ATLANTA, Nov. 29, 2011 – People take things for granted; it’s human nature. In The Greatest Miracle, opening Dec. 9 in limited release around the country, producer Pablo Jose Barroso and Dos Corazones Productions offer a 3D, animated story of hope and faith set against the backdrop of mysterious spirits and a religious service many have come to take for granted.
The story revolves around three people who find themselves at the same Catholic Mass because of crises they are struggling to endure. Going to Mass is not new to any of them – but they need assistance to embrace its true meaning. That guidance comes from their guardian angels, who help them to understand the struggle between good and evil, and the miraculous triumph of faith that manifests itself in every celebration of the Eucharist.
Through their angels, they come to understand what Pope Benedict XVI described in Light of the World, his book-length interview with German journalist Peter Seewald. “Something quite special is going on here,” the Holy Father said of the Eucharist. “He is here, the One before whom we fall on our knees!”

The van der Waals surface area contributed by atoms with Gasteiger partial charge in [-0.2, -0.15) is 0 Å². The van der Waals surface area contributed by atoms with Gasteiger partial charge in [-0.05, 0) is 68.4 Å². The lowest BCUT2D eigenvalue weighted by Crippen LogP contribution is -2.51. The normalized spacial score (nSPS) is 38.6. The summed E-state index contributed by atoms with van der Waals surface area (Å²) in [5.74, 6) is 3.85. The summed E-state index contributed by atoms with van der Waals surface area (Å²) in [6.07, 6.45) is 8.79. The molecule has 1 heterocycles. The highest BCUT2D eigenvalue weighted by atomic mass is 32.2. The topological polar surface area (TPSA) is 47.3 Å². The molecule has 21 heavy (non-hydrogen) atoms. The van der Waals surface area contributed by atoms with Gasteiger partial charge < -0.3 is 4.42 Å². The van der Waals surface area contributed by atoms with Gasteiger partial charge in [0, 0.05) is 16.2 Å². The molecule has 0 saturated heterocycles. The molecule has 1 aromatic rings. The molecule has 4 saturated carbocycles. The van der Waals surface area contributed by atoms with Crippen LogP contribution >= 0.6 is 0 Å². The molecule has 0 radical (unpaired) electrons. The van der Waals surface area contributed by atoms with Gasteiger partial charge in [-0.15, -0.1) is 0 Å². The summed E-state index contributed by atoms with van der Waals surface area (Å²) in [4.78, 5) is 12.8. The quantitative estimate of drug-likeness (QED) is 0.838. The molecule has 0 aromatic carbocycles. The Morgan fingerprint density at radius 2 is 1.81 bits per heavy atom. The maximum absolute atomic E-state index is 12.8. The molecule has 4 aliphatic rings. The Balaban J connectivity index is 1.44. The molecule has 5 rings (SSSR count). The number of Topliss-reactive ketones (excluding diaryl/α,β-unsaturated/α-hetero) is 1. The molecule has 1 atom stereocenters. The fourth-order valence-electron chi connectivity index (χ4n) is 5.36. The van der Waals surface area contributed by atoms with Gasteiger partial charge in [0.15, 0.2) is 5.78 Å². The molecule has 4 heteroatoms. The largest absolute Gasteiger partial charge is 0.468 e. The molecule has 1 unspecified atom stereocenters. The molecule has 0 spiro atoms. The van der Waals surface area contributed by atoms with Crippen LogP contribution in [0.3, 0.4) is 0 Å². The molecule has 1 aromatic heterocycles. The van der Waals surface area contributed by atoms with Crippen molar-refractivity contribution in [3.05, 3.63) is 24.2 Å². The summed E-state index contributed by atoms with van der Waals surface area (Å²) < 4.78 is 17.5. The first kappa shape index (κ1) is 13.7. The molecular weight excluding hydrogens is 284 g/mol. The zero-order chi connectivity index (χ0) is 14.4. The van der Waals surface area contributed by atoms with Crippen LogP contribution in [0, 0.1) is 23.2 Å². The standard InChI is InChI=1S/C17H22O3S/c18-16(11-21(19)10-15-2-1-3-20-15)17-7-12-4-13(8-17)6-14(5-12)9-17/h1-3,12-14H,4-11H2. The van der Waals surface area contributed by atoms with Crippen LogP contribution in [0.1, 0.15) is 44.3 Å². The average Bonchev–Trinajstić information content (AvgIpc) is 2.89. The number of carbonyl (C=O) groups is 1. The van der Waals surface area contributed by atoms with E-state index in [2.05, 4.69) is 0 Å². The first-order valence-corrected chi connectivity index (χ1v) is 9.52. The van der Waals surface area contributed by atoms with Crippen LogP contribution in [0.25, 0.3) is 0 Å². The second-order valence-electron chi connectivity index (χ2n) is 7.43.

The Greatest Miracle is directed by Bruce M. Morris. He is the visual writer of the animated hits Pocahontas and Hercules, and earned an Academy Award® nomination for his work on 2009’s The Princess and the Frog.
Oscar®-nominee Mark McKenzie (Dances with Wolves) wrote the score for the film, which earned the 2011 Hollywood Music in Media Award for Best Original Score – Independent Film/Short/Documentary. McKenzie’s work also includesMen in Black, Spiderman and Ice Age: The Meltdown.
In his recent letter of endorsement, the Most Reverend David L. Ricken, Bishop of the Diocese of Green Bay, said of this film: “The Greatest Miracle draws the viewer into the Mass by artistically portraying what we as Catholics believe to be taking place, but what we as human beings are incapable of perceiving with our earthy senses. It beautifully depicts the moment of the Consecration as a continuation of Christ’s sacrifice on Calvary, and it celebrates the way in which we “…unite ourselves with the heavenly liturgy and anticipate eternal life, when God will be all in all.” (Catechism of the Catholic Church, 1326)